CAL:Pilot did not shout at passengers
(Trinidadian Guardian) A Caribbean Airlines pilot would never have shouted at passengers. This was the response to a passenger in a letter to the editor of T&T Guardian published on Thursday, who claimed that the pilot of Flight BW501 to T&T from New York on December 20 had yelled at them. After passengers complained about delays, the pilot asked how they would like it if he took the plane up, then got tired and “crashed into the Atlantic.”
The flight had been scheduled to leave the previous day, December 19. In her letter, Laura-Mae Britton said passengers were asked to disembark and board the flight twice after promises that the problem would be fixed. She said the second time passengers boarded, they were told they were waiting because some passengers were missing. It was only after the pilot announced that the plane would not be able to fly that night, Britton said, that passengers had become irate.
“In response the pilot again came on the speakers, yelled at us and basically said that we were being petty and irate,” wrote Britton. She said he then went on a “miniature tirade” about being awake at 5 am and leaving his wife and children at home. But CAL communications manager Clint Williams said you would never have heard such a thing from a CAL pilot. In a telephone interview yesterday, Williams said the pilot of that flight was not a CAL employee.
“It was a pilot operating a flight from a lease company,” Williams said. He said CAL normally leased flights from the company, OMNI Air International, during busy periods, and they had a longstanding relationship. Williams said CAL had requested an in-depth report from OMNI Air International and would evaluate what it said. Until then, he said: “It would be improper to comment further.”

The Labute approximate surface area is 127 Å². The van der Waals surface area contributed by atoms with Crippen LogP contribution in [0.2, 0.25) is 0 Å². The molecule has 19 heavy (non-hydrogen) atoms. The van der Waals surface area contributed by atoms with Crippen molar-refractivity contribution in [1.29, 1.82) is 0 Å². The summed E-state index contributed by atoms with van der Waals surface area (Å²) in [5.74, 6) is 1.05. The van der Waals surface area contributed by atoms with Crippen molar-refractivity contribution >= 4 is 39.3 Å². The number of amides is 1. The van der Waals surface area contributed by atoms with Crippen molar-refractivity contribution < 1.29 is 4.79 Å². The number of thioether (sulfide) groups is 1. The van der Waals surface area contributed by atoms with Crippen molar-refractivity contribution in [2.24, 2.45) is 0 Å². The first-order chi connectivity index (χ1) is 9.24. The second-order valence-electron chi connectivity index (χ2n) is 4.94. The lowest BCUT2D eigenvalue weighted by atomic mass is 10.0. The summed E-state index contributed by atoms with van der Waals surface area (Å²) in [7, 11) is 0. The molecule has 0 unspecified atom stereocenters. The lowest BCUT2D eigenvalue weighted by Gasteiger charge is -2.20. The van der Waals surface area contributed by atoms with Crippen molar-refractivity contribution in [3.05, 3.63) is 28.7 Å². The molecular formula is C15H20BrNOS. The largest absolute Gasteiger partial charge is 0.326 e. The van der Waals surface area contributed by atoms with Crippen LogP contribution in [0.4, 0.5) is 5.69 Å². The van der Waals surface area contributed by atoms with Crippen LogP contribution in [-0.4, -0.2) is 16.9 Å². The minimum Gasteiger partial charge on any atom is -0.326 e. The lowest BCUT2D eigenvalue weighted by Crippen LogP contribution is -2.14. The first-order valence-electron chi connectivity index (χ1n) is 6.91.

He said the airline was aware of the situation and had been alerted to the comment via social media. Williams said the airline knew the aircraft had a mechanical problem and an indicator meant the aircraft could not fly without being checked. “It turned into a creeping delay, where the crew expected that the problem would be fixed in a certain amount of time and it wasn’t. That resulted in the crew running out of flying hours.”
Williams said all aircrew flew under strict rules on how long they could man an aircraft. “There are mandatory rest periods and the crew’s hours would have run out.” He said the further delay in the flight was caused when the company tried to arrange an alternative aircraft and crew. “They eventually got three other aircraft and we got the passengers here.”